May 23, 2010
To the Board of Governors:
I have just learned, to my astonishment, that two professors and a number of students have been suspended from Middlesex University in the wake of the protests against the closing of the philosophy program. It is difficult even to comprehend, much less sympathize with, such an action.
By what right are those who educate and are educated at a university suspended by those who do neither? Through what logic does a university administration arrogate to itself such power? Do those who have suspended the teachers and students at Middlesex see themselves as educators? If so, through what individual and collective delusion do they do so?
To claim that these protests were somehow disruptive to the university’s functioning would display a keen lack of any sense of irony. What could be more disruptive than dismantling one of the core faculties at any university, not to mention this particular faculty’s standing in the philosophical world? And if disruption cannot be appealed to as a justification, then what can? There is simply nothing that can ground this suspension, nothing aside from the inconvenience it has caused those who have already done so much damage.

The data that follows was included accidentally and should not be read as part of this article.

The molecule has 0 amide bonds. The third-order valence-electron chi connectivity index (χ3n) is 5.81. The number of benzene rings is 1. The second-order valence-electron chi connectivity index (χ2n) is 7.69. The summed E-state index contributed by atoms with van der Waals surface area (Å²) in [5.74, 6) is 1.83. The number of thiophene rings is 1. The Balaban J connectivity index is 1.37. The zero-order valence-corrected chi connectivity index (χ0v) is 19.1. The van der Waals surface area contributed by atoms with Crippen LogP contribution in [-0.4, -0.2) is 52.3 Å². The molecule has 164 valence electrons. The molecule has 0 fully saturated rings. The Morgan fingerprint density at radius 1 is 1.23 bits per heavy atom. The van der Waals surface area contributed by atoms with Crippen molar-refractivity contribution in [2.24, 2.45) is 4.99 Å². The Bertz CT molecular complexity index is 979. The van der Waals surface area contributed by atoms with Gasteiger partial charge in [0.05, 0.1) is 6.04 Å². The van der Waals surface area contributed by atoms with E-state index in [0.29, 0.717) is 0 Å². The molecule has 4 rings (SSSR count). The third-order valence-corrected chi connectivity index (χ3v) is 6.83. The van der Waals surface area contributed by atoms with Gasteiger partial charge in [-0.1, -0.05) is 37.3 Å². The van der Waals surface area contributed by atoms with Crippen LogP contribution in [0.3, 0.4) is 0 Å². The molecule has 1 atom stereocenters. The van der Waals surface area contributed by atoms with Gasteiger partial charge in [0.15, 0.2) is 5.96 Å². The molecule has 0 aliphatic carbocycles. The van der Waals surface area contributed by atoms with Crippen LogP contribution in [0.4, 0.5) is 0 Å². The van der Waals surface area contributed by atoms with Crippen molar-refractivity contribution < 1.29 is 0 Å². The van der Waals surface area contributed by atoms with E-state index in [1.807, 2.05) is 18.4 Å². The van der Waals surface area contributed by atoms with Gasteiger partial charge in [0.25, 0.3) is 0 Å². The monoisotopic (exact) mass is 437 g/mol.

Several weeks ago, I wrote expressing my sadness at the possibility of the termination of the philosophy program at Middlesex. That sadness has turned to anger. This latest action cannot stand, and I will do whatever is in my power to ensure that it does not stand. If the destruction of the philosophy program at Middlesex was a blow to higher education, this suspension is nothing more than a mockery of it.
Class of 1941 Memorial Professor of the Humanities, Clemson University